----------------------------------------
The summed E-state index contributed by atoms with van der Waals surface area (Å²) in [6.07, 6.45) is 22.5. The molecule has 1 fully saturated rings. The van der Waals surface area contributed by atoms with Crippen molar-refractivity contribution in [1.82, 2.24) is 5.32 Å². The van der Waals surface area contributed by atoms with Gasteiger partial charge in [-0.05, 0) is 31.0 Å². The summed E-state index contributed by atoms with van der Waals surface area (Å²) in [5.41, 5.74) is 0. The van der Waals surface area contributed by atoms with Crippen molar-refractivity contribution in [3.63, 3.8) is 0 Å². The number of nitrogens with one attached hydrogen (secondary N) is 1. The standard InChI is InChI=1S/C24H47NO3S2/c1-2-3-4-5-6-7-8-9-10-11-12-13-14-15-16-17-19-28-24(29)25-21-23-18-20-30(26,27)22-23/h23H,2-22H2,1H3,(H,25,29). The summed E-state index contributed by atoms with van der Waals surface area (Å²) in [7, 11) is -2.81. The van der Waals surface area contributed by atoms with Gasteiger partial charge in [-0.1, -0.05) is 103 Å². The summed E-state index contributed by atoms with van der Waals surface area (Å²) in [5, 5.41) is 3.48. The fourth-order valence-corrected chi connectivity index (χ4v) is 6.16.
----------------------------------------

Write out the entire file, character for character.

The summed E-state index contributed by atoms with van der Waals surface area (Å²) in [6.07, 6.45) is 22.5. The molecule has 1 fully saturated rings. The van der Waals surface area contributed by atoms with Crippen molar-refractivity contribution in [1.82, 2.24) is 5.32 Å². The van der Waals surface area contributed by atoms with Gasteiger partial charge in [-0.05, 0) is 31.0 Å². The summed E-state index contributed by atoms with van der Waals surface area (Å²) in [5.41, 5.74) is 0. The van der Waals surface area contributed by atoms with Crippen molar-refractivity contribution in [3.63, 3.8) is 0 Å². The number of nitrogens with one attached hydrogen (secondary N) is 1. The standard InChI is InChI=1S/C24H47NO3S2/c1-2-3-4-5-6-7-8-9-10-11-12-13-14-15-16-17-19-28-24(29)25-21-23-18-20-30(26,27)22-23/h23H,2-22H2,1H3,(H,25,29). The summed E-state index contributed by atoms with van der Waals surface area (Å²) in [7, 11) is -2.81. The van der Waals surface area contributed by atoms with Gasteiger partial charge in [-0.1, -0.05) is 103 Å². The summed E-state index contributed by atoms with van der Waals surface area (Å²) in [5, 5.41) is 3.48. The fourth-order valence-corrected chi connectivity index (χ4v) is 6.16.